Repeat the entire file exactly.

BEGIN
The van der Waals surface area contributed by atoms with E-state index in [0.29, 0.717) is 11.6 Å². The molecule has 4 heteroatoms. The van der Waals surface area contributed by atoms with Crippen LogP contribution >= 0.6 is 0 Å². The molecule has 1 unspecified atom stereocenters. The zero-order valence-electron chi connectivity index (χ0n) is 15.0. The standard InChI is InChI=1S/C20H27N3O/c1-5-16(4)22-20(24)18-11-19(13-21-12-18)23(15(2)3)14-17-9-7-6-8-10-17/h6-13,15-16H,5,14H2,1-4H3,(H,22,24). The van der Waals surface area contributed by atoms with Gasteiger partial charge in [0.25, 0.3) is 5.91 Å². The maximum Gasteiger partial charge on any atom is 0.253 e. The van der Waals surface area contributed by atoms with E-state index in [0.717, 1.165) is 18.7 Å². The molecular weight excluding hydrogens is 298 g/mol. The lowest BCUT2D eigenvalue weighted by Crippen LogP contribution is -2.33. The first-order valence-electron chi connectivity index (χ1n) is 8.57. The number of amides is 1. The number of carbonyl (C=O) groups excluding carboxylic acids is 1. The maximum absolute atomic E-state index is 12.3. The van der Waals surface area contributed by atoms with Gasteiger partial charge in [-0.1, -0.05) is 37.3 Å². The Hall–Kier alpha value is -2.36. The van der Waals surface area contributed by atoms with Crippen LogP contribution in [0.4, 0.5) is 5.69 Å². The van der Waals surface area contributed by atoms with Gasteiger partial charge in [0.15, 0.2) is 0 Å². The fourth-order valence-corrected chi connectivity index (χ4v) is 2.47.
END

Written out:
The van der Waals surface area contributed by atoms with E-state index in [0.29, 0.717) is 11.6 Å². The molecule has 4 heteroatoms. The van der Waals surface area contributed by atoms with Crippen LogP contribution >= 0.6 is 0 Å². The molecule has 1 unspecified atom stereocenters. The zero-order valence-electron chi connectivity index (χ0n) is 15.0. The standard InChI is InChI=1S/C20H27N3O/c1-5-16(4)22-20(24)18-11-19(13-21-12-18)23(15(2)3)14-17-9-7-6-8-10-17/h6-13,15-16H,5,14H2,1-4H3,(H,22,24). The van der Waals surface area contributed by atoms with Gasteiger partial charge in [0.25, 0.3) is 5.91 Å². The maximum Gasteiger partial charge on any atom is 0.253 e. The van der Waals surface area contributed by atoms with E-state index in [0.717, 1.165) is 18.7 Å². The molecular weight excluding hydrogens is 298 g/mol. The lowest BCUT2D eigenvalue weighted by Crippen LogP contribution is -2.33. The first-order valence-electron chi connectivity index (χ1n) is 8.57. The number of amides is 1. The number of carbonyl (C=O) groups excluding carboxylic acids is 1. The maximum absolute atomic E-state index is 12.3. The van der Waals surface area contributed by atoms with Gasteiger partial charge in [-0.1, -0.05) is 37.3 Å². The Hall–Kier alpha value is -2.36. The van der Waals surface area contributed by atoms with Crippen LogP contribution in [0.4, 0.5) is 5.69 Å². The van der Waals surface area contributed by atoms with Gasteiger partial charge in [0.15, 0.2) is 0 Å². The fourth-order valence-corrected chi connectivity index (χ4v) is 2.47.